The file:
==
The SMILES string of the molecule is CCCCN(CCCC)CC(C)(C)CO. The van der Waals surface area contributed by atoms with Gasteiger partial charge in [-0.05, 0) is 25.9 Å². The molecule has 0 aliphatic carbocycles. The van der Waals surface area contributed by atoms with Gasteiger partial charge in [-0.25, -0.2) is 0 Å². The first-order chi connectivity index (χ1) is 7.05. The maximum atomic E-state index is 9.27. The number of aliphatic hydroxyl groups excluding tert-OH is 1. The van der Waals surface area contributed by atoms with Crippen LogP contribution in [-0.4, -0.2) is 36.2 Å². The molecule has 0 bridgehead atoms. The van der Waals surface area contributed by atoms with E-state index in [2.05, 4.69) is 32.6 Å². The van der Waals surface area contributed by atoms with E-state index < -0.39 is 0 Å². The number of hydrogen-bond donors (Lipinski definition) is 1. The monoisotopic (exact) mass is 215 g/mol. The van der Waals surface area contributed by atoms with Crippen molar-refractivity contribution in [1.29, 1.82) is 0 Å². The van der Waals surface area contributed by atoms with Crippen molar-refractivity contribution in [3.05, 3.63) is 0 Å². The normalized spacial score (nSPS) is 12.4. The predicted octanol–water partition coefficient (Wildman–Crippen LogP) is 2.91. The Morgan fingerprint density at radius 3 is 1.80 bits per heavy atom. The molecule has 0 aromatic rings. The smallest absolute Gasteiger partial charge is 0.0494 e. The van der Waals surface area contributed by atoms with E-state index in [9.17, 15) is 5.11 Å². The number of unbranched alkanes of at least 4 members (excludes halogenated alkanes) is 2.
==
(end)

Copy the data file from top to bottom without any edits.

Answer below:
The SMILES string of the molecule is CCCCN(CCCC)CC(C)(C)CO. The van der Waals surface area contributed by atoms with Gasteiger partial charge in [-0.05, 0) is 25.9 Å². The molecule has 0 aliphatic carbocycles. The van der Waals surface area contributed by atoms with Gasteiger partial charge in [-0.25, -0.2) is 0 Å². The first-order chi connectivity index (χ1) is 7.05. The maximum atomic E-state index is 9.27. The number of aliphatic hydroxyl groups excluding tert-OH is 1. The van der Waals surface area contributed by atoms with Crippen LogP contribution in [-0.4, -0.2) is 36.2 Å². The molecule has 0 bridgehead atoms. The van der Waals surface area contributed by atoms with E-state index in [2.05, 4.69) is 32.6 Å². The van der Waals surface area contributed by atoms with E-state index < -0.39 is 0 Å². The number of hydrogen-bond donors (Lipinski definition) is 1. The monoisotopic (exact) mass is 215 g/mol. The van der Waals surface area contributed by atoms with Crippen molar-refractivity contribution in [1.29, 1.82) is 0 Å². The van der Waals surface area contributed by atoms with Crippen molar-refractivity contribution in [3.05, 3.63) is 0 Å². The normalized spacial score (nSPS) is 12.4. The predicted octanol–water partition coefficient (Wildman–Crippen LogP) is 2.91. The Morgan fingerprint density at radius 3 is 1.80 bits per heavy atom. The molecule has 0 aromatic rings. The smallest absolute Gasteiger partial charge is 0.0494 e. The van der Waals surface area contributed by atoms with E-state index in [9.17, 15) is 5.11 Å². The number of unbranched alkanes of at least 4 members (excludes halogenated alkanes) is 2.